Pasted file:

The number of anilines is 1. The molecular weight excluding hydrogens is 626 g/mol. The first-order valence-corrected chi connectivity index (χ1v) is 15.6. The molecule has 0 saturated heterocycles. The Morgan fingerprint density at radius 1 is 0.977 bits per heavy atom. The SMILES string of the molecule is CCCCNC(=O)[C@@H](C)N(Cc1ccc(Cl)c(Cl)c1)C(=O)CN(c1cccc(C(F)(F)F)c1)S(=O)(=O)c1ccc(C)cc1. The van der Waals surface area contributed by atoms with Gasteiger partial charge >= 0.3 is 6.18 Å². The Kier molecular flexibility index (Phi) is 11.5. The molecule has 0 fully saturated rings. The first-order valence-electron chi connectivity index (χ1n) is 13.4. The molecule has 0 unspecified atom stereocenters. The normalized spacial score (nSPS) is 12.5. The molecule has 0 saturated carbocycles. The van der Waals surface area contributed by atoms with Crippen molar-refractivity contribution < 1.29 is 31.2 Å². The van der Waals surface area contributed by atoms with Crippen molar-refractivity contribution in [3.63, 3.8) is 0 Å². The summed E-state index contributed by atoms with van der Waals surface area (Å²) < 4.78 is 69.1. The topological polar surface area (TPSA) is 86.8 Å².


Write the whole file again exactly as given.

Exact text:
The number of anilines is 1. The molecular weight excluding hydrogens is 626 g/mol. The first-order valence-corrected chi connectivity index (χ1v) is 15.6. The molecule has 0 saturated heterocycles. The Morgan fingerprint density at radius 1 is 0.977 bits per heavy atom. The SMILES string of the molecule is CCCCNC(=O)[C@@H](C)N(Cc1ccc(Cl)c(Cl)c1)C(=O)CN(c1cccc(C(F)(F)F)c1)S(=O)(=O)c1ccc(C)cc1. The van der Waals surface area contributed by atoms with Gasteiger partial charge >= 0.3 is 6.18 Å². The Kier molecular flexibility index (Phi) is 11.5. The molecule has 0 fully saturated rings. The first-order valence-electron chi connectivity index (χ1n) is 13.4. The molecule has 0 unspecified atom stereocenters. The normalized spacial score (nSPS) is 12.5. The molecule has 0 saturated carbocycles. The van der Waals surface area contributed by atoms with Crippen molar-refractivity contribution < 1.29 is 31.2 Å². The van der Waals surface area contributed by atoms with Crippen molar-refractivity contribution in [3.63, 3.8) is 0 Å². The summed E-state index contributed by atoms with van der Waals surface area (Å²) < 4.78 is 69.1. The topological polar surface area (TPSA) is 86.8 Å².